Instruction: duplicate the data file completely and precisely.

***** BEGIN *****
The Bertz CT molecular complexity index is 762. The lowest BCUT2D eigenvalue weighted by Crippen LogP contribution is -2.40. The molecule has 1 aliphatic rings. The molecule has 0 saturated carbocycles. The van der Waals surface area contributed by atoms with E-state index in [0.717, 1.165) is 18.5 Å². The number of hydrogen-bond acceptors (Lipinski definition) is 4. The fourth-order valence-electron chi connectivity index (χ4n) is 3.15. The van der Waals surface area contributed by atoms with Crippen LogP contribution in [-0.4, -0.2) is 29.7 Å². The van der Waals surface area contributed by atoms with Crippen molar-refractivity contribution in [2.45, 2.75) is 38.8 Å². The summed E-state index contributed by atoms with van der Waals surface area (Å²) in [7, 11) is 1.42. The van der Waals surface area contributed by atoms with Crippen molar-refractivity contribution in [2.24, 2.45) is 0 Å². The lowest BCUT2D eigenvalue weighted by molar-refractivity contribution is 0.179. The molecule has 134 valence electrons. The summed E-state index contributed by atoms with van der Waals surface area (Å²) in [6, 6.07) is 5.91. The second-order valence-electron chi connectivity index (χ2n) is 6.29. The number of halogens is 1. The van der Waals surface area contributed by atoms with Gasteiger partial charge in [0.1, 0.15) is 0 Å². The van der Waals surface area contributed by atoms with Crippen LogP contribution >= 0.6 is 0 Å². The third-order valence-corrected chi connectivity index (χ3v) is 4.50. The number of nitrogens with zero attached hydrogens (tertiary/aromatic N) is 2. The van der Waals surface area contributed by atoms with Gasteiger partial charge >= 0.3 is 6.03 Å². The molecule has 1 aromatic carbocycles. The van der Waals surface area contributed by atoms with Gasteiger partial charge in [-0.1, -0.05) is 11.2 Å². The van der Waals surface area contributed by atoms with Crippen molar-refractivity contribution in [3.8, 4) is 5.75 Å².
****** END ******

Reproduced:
The Bertz CT molecular complexity index is 762. The lowest BCUT2D eigenvalue weighted by Crippen LogP contribution is -2.40. The molecule has 1 aliphatic rings. The molecule has 0 saturated carbocycles. The van der Waals surface area contributed by atoms with E-state index in [0.717, 1.165) is 18.5 Å². The number of hydrogen-bond acceptors (Lipinski definition) is 4. The fourth-order valence-electron chi connectivity index (χ4n) is 3.15. The van der Waals surface area contributed by atoms with Crippen LogP contribution in [-0.4, -0.2) is 29.7 Å². The van der Waals surface area contributed by atoms with Crippen molar-refractivity contribution in [2.45, 2.75) is 38.8 Å². The summed E-state index contributed by atoms with van der Waals surface area (Å²) in [7, 11) is 1.42. The van der Waals surface area contributed by atoms with Crippen molar-refractivity contribution in [2.24, 2.45) is 0 Å². The lowest BCUT2D eigenvalue weighted by molar-refractivity contribution is 0.179. The molecule has 134 valence electrons. The summed E-state index contributed by atoms with van der Waals surface area (Å²) in [6, 6.07) is 5.91. The second-order valence-electron chi connectivity index (χ2n) is 6.29. The number of halogens is 1. The van der Waals surface area contributed by atoms with Gasteiger partial charge in [0.1, 0.15) is 0 Å². The van der Waals surface area contributed by atoms with Crippen LogP contribution >= 0.6 is 0 Å². The third-order valence-corrected chi connectivity index (χ3v) is 4.50. The number of nitrogens with zero attached hydrogens (tertiary/aromatic N) is 2. The van der Waals surface area contributed by atoms with Gasteiger partial charge >= 0.3 is 6.03 Å². The molecule has 1 aromatic carbocycles. The van der Waals surface area contributed by atoms with Gasteiger partial charge in [-0.1, -0.05) is 11.2 Å². The van der Waals surface area contributed by atoms with Crippen molar-refractivity contribution in [3.8, 4) is 5.75 Å².